Category Archives: Winter 2012

Living at PICA

I first walked through the PICA gardens on the midnight of my first night in Santa Cruz. The moon shone down on the full beds and blooming planters, and I stumbled around taking in all the flora  visible in the moonlight: High fences rich with hops; stout, alien kale stalks; grape vines; strawberries, and herbs of every scent. I lay in the hammock outside my house in B-quad and couldn’t wait to revisit the gardens the next day. I was already thinking of what I wanted to plant, and, of course, what I could eat.

I had known little about the Program in Community and Agroecology when I applied for residence in the Village. Back in the UK, I had worked with conservation groups and had some farming and gardening experience but I wasn’t really able to combine my passions for sustainable agriculture and political activism with my academic life. I chose to come to Santa Cruz because I had heard of the community’s commitment to sociopolitical issues. I wanted to engage with like-minded people, to hear about the social issues they face and join their actions in solidarity. As I learned more about PICA, I saw just how valuable the program is, not only for the students lucky enough to live here, but for the wider local community. In partnership with the Community and Agroecology Network (CAN) and student groups on campus, PICA empowers individuals with the space and resources to learn about responsible food systems and the sociopolitical issues which surround food production.

The chance to study at a world class university was privilege enough, I believed. I honestly didn’t think I would be accepted into PICA. Surely such an opportunity would be greatly oversubscribed, and I wasn’t even a UC student. But soon, to my great relief, I found myself in the hammock in the Village, looking forward to all that I hoped to explore, taste, and learn of this new country. I really feel as though I have made friends for life during my year with PICA. We learn more from each other, achieve more through co-operation, and at PICA it really shows. Everyone I have met here has such dedication to the Program. They’ll do anything to share what we PICAns have here with as many people as possible. It is endearing to experience the commitment of the PICA community to strengthening their roots and pursuing new endeavors. More than anything, I am blessed to live with so many genuinely happy people. It must be the year-round summer days!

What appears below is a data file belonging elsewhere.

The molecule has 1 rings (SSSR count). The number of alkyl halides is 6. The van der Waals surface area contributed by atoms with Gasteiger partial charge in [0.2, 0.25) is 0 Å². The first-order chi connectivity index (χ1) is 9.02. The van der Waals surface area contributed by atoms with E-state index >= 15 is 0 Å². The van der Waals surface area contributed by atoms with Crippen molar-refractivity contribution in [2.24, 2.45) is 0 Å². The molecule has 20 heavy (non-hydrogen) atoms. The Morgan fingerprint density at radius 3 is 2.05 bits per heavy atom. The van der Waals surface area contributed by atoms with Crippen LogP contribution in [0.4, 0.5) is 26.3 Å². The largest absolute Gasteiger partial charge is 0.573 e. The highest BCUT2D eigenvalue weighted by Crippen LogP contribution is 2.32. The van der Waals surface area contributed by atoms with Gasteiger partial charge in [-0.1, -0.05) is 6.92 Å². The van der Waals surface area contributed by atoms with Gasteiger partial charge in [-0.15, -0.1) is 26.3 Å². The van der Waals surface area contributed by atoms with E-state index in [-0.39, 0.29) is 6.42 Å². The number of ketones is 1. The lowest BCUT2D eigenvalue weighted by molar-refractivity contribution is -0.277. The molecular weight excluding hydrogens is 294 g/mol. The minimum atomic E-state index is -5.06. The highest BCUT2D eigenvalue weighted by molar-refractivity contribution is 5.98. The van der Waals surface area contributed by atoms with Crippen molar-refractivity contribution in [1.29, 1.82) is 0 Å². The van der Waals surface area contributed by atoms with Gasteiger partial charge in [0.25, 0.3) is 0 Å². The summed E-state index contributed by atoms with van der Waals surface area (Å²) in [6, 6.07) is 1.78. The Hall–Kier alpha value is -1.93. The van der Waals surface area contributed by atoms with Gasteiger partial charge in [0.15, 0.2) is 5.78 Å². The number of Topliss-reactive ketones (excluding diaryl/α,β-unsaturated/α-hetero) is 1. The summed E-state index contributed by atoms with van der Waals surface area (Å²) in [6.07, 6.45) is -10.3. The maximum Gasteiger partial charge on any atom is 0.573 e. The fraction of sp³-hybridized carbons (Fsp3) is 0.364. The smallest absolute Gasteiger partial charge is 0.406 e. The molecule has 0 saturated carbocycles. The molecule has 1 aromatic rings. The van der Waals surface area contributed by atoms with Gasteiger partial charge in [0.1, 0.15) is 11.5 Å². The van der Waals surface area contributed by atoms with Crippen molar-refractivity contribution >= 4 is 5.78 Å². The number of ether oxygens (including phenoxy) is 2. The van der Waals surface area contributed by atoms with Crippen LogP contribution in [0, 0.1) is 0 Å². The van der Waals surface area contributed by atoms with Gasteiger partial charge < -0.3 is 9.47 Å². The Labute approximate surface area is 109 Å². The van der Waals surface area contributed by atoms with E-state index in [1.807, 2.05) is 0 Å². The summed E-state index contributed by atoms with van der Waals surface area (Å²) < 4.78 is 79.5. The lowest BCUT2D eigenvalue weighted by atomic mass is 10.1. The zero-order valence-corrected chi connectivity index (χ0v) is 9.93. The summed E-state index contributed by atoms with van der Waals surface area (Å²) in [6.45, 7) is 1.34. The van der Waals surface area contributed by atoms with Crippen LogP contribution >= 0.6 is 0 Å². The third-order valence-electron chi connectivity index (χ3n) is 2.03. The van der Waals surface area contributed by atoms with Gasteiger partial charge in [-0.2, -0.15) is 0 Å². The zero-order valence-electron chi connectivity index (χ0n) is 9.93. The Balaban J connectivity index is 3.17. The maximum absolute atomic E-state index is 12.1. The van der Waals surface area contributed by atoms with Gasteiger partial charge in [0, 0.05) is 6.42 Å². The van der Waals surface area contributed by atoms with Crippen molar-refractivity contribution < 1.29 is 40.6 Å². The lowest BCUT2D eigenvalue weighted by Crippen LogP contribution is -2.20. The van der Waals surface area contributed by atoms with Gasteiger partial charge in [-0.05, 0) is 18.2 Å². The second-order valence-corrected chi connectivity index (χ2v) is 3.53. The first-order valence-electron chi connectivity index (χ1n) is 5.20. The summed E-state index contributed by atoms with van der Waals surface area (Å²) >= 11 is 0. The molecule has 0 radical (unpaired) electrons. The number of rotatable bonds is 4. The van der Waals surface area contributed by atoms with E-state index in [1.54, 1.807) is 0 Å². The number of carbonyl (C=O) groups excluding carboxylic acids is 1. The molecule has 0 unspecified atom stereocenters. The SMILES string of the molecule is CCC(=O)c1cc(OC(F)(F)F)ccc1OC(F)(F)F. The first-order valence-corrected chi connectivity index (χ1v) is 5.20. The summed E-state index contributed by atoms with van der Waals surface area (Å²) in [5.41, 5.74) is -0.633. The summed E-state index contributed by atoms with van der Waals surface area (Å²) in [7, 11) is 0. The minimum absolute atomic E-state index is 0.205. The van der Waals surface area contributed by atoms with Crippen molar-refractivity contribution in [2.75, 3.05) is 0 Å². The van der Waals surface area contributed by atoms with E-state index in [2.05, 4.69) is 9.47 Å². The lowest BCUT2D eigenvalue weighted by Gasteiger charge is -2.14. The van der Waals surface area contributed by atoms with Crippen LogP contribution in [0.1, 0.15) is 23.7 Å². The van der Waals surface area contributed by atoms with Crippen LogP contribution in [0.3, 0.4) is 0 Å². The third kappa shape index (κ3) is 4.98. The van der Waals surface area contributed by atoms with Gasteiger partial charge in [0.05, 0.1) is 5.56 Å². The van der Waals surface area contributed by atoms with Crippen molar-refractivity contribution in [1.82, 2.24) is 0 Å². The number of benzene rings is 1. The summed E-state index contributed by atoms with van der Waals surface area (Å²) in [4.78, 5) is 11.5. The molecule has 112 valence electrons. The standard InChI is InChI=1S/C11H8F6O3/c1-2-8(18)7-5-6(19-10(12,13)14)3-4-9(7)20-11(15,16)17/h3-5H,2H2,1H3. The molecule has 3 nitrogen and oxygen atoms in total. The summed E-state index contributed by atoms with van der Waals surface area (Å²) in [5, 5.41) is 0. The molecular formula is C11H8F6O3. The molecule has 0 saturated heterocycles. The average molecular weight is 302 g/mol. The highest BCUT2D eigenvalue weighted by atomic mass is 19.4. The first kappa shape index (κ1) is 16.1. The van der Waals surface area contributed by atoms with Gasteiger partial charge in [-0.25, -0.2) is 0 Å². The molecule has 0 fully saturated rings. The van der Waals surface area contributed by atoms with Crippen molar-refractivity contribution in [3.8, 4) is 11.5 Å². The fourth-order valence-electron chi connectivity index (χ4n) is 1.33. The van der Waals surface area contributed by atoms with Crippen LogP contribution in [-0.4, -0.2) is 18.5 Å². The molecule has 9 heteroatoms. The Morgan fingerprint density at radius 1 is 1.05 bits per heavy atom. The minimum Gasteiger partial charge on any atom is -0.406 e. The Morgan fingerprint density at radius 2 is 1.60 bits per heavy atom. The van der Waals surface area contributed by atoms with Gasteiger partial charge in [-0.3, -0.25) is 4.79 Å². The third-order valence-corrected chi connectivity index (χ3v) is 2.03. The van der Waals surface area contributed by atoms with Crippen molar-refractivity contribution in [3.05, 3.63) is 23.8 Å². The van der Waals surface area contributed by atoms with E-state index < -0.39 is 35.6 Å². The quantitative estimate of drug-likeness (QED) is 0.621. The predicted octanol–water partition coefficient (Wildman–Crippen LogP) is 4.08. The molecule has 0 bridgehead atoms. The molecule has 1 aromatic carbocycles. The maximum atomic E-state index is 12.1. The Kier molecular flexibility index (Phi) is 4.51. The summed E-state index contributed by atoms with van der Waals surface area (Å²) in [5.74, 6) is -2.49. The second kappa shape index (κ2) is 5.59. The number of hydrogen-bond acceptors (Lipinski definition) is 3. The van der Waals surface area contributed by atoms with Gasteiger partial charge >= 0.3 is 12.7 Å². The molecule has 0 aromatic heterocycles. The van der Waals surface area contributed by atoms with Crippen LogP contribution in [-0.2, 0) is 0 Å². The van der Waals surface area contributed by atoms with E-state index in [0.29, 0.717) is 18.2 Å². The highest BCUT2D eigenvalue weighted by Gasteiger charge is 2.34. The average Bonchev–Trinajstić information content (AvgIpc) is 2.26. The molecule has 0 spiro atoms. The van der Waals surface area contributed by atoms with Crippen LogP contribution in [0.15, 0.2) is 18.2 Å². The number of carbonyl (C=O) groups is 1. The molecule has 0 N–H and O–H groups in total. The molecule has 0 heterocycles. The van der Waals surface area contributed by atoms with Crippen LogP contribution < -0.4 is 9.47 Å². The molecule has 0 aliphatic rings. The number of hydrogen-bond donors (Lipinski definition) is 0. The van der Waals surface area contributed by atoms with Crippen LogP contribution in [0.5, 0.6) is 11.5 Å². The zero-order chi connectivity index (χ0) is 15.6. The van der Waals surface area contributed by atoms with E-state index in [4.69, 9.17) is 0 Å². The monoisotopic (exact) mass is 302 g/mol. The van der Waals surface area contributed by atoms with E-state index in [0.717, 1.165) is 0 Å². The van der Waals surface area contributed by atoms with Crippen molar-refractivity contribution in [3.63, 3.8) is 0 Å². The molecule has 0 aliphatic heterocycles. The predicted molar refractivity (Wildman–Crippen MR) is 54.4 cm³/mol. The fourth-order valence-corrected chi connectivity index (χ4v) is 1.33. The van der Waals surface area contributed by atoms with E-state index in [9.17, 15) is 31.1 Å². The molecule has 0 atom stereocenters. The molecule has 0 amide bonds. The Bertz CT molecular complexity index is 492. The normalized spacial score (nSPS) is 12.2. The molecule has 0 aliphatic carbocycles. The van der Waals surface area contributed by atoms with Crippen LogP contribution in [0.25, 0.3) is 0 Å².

I will never forget my time with PICA. Besides everything that has made my experience in America so unforgettable – the natural diversity and beauty of the land, the abundance of artistic and musical expression of all kinds, the food…, it has been the vibrant, loving family I have found here at PICA that has made my time in Santa Cruz so special. We take so much pride in our home here, and by living together and sharing both the work and rewards, we have become incredibly close. UC Santa Cruz has given me an incredibly stimulating academic experience. PICA has given me the home which supports me, and the opportunity to further my practical knowledge of sustainable agriculture and food activism. I can’t wait to come back and try the honeyberries we planted this year!

Sam Starke is a PICA resident and is often seen happily harvesting in the PICA gardens for that night’s community meal


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Explorations of PICA

As PICA’s Events Coordinator, I have the pleasure of planning and coordinating several workshops each quarter. Thanks to generous support from the Campus Sustainability Council (CSC), these workshops are free to all UCSC students and offer participants an opportunity to engage in hands-on education in sustainable living skills. I am beaming at the end of each workshop, grateful for the wonderful opportunity to learn and share wisdom from great facilitators – all with a plethora of knowledge. Each time a new joy is shared, a new discovery made, and the students that are participating in the workshop respond with excitement and wonder.

In our Canning Workshop, students pickled organic carrots from the farmers market and organic green beans grown on the UCSC Farm as part of Steve Gliessman’s agroecology class. We cooked up some delicious pumpkin butter with organic squash graciously donated by Molino Creek and Two Dog farms.

During the recent Plant Identification Workshop, we wandered around the Sustainable Living Center, The Village and Jordan Gulch, all located on the UCSC campus, to discover, identify, and examine the medicinal qualities of plants. Collectively, we shared questions and insights from both our personal experiences and the information participants had gained from their previous plant studies.

It is inspiring to live and work at PICA. This vibrantcommunity amazes me with its dear friends and deep connections to food systems. We enlighten and teach one another every day. It is difficult to simply greet a PICAn in passing and not get consumed in feverish conversation. I walk outside my door into the Foundational Roots Garden, lured by the rosemary and lemons, which are now ripening. I look around and remember that, as students, we are doing much more than growing food and expanding our minds with academia. We are growing as individuals in community, a conscious lifestyle, a home. What a delight to know that this wonderful niche is exactly where I want to be. This community, connected to food systems and a sustainable lifestyle, is boundless, jovial, and thriving.